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Problems and Alternatives for Korea National Lung Cancer Screening Program for Smoking Cessation: Analysis of a Survey Involving Experts
J Korean Soc Res Nicotine Tob 2024; 15(2): 49-56
Published online June 30, 2024
© 2024 The Korean Society for Research on Nicotine and Tobacco.

Cheol Min Lee1,2*, Sil Vi Han Park3, Jinri Kim4, Bumjo Oh2,5, Kiheon Lee2,6, Yeol Kim7, Yu-Jin Paek8

1Department of Family Medicine, Seoul National University Hospital Healthcare System Gangnam Center, Seoul, 2Department of Family Medicine, Seoul National University College of Medicine, Seoul, 3Department of Family Medicine, Daerim St. Mary’s Hospital, Seoul, 4Department of Family Medicine, H+ Yangji Hospital, Seoul, 5Department of Family Medicine, Seoul National University Boramae Medical Center, Seoul, 6Department of Family Medicine, Seoul National University Bundang Hospital, Seongnam, 7National Cancer Control Institute, National Cancer Center, Goyang, 8Department of Family Medicine, Hallym University Sacred Heart Hospital, Anyang, Korea
Correspondence to: *이철민
서울대학교병원 강남센터
E-mail: bigbangx@snuh.org
ORCID: https://orcid.org/0000-0001-8652-4355
Received May 14, 2024; Revised June 24, 2024; Accepted June 24, 2024.
This is an Open-Access article distributed under the terms of the Creative Commons Attribution Non-Commercial License (https://creativecommons.org/licenses/by-nc/4.0/) which permits unrestricted non-commercial use, dis-tribution, and reproduction in any medium, provided the original work is properly cited.
 Abstract
Background: Since 2019, the National Lung Cancer Screening Program, which targets high-risk smokers, has made smoking cessation counseling mandatory during result consultations in Korea. To implement smoking cessation counseling, we surveyed experts to investigate the status, issues, and improvement measures of smoking cessation counseling.
Methods: We designed a survey to assess the status of smoking cessation counseling (including whether it is conducted during lung cancer screening result consultations, methods used, frequency of prescribing smoking cessation medications, among others) and improvement measures (from the perspectives of examinees, counseling physicians, clinic managers, and government officials). In December 2023, we sought cooperation from the top 100 institutions with high screening implementation rates and received responses from 35 individuals, including counseling physicians and smoking cessation specialists. We allowed for multiple responses and described the frequency for each survey separately.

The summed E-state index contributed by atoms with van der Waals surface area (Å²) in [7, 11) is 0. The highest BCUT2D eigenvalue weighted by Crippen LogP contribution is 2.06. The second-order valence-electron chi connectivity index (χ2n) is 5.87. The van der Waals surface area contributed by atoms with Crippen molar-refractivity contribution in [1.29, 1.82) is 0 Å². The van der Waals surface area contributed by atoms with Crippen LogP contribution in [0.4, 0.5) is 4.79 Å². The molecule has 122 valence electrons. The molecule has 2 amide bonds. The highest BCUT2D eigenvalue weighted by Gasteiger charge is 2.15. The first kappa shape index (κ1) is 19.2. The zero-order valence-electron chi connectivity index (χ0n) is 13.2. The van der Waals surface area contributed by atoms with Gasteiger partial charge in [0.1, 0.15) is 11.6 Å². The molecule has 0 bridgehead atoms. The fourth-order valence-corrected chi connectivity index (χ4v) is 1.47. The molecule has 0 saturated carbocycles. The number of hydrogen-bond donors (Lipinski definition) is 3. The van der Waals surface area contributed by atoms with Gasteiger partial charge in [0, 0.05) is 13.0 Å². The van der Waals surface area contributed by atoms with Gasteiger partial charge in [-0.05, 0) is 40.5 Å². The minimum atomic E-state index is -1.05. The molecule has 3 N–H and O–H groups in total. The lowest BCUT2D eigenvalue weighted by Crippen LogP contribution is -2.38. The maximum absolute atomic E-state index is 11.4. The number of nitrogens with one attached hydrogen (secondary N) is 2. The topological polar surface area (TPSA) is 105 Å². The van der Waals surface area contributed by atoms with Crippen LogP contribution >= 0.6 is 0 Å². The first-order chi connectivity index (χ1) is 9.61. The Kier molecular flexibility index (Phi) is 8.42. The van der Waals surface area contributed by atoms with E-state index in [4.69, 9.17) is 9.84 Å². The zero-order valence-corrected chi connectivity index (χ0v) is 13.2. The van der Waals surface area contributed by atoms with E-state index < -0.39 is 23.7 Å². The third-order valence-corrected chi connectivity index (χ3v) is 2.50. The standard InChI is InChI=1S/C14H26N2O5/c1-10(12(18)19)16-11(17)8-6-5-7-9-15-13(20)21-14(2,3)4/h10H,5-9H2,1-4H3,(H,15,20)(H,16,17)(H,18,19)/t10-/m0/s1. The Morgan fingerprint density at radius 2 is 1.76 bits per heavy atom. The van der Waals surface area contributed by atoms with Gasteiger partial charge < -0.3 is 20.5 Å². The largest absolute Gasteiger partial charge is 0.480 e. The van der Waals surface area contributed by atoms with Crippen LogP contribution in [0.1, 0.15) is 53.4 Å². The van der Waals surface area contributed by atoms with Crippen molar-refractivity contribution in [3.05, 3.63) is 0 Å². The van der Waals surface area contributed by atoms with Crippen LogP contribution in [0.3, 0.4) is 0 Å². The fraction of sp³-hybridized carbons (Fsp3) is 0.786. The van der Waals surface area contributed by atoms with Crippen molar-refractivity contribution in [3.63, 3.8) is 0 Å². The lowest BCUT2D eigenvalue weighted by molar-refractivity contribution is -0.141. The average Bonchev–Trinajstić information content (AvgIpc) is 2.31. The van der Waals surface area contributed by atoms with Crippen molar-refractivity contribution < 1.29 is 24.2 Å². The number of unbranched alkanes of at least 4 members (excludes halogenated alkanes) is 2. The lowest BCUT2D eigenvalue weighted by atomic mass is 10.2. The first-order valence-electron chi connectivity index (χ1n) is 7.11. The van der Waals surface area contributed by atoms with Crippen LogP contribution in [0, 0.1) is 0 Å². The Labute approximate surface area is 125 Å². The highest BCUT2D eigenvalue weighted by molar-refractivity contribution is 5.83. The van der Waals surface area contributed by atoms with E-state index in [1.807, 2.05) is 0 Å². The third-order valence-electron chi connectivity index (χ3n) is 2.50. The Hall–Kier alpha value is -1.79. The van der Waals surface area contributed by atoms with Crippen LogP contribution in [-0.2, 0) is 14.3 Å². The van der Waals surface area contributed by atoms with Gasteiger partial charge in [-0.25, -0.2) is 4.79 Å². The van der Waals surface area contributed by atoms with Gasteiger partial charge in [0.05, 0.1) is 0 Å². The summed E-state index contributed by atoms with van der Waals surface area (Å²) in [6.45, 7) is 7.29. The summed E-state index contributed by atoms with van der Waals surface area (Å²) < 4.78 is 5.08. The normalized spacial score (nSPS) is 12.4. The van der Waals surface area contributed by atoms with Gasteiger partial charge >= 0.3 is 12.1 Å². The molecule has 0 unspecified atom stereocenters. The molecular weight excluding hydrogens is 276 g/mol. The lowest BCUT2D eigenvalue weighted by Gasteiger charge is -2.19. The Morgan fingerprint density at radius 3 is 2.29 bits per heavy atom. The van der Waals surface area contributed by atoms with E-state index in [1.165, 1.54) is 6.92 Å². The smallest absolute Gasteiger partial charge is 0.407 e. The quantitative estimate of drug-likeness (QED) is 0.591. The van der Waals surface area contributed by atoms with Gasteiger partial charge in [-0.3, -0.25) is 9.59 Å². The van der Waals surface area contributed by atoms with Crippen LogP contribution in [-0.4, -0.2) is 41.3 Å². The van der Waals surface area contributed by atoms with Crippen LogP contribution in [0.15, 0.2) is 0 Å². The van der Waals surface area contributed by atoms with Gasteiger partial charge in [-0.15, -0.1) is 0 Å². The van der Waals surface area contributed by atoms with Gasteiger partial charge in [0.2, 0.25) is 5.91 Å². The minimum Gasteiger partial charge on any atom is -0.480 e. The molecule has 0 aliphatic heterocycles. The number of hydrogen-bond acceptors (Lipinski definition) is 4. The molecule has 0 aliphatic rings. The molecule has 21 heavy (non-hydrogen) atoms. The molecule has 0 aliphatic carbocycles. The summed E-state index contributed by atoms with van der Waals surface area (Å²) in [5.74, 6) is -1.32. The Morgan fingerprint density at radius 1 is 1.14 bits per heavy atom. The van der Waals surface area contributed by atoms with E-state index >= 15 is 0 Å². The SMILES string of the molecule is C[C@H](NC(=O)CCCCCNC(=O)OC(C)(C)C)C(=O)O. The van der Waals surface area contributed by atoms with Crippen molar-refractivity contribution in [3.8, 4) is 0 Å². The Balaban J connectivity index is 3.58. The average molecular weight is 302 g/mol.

Results: Of smokers, 71.4% received smoking cessation counseling, primarily within 3 minutes on the result consultation day (61.1%). Only 36.1% of smokers were registered for same-day support programs and medication prescriptions. Only 13.9% of smokers were frequently prescribed cessation medications, with 30.6% having never been prescribed cessation medication. Improvement suggestions included showing lung cancer screening results (55.6% by examinees), reimbursement for medications (58.3% by physicians and government), and increasing counseling sessions (63.9% by clinic management).
Conclusion: Even among proactive experts in lung cancer screening and smoking cessation counseling, frequency of actual prescription of cessation medications was low. Experts suggested alternatives such as increasing reimbursement, coverage for smoking cessation medications and treatment, and separate pricing for counseling.
Keywords : Lung cancer screening; Smoking cessation; Expert; Survey
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